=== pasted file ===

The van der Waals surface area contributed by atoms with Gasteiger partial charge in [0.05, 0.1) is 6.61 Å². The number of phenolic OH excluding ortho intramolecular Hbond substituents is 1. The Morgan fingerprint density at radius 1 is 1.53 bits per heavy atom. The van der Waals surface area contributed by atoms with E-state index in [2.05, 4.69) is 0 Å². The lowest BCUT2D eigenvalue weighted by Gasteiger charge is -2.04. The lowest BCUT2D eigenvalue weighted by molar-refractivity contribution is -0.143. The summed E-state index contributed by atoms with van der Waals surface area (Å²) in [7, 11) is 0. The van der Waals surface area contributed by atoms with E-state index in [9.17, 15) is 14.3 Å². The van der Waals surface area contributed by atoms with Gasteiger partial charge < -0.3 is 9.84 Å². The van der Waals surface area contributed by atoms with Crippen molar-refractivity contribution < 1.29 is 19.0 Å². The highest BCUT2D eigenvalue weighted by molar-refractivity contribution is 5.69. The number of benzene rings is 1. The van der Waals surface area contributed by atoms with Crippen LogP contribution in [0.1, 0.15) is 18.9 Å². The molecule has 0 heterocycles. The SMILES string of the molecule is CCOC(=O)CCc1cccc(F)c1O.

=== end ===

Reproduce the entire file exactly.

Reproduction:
The van der Waals surface area contributed by atoms with Gasteiger partial charge in [0.05, 0.1) is 6.61 Å². The number of phenolic OH excluding ortho intramolecular Hbond substituents is 1. The Morgan fingerprint density at radius 1 is 1.53 bits per heavy atom. The van der Waals surface area contributed by atoms with E-state index in [2.05, 4.69) is 0 Å². The lowest BCUT2D eigenvalue weighted by Gasteiger charge is -2.04. The lowest BCUT2D eigenvalue weighted by molar-refractivity contribution is -0.143. The summed E-state index contributed by atoms with van der Waals surface area (Å²) in [7, 11) is 0. The van der Waals surface area contributed by atoms with E-state index in [9.17, 15) is 14.3 Å². The van der Waals surface area contributed by atoms with Gasteiger partial charge < -0.3 is 9.84 Å². The van der Waals surface area contributed by atoms with Crippen molar-refractivity contribution < 1.29 is 19.0 Å². The highest BCUT2D eigenvalue weighted by molar-refractivity contribution is 5.69. The number of benzene rings is 1. The van der Waals surface area contributed by atoms with Crippen LogP contribution in [0.1, 0.15) is 18.9 Å². The molecule has 0 heterocycles. The SMILES string of the molecule is CCOC(=O)CCc1cccc(F)c1O.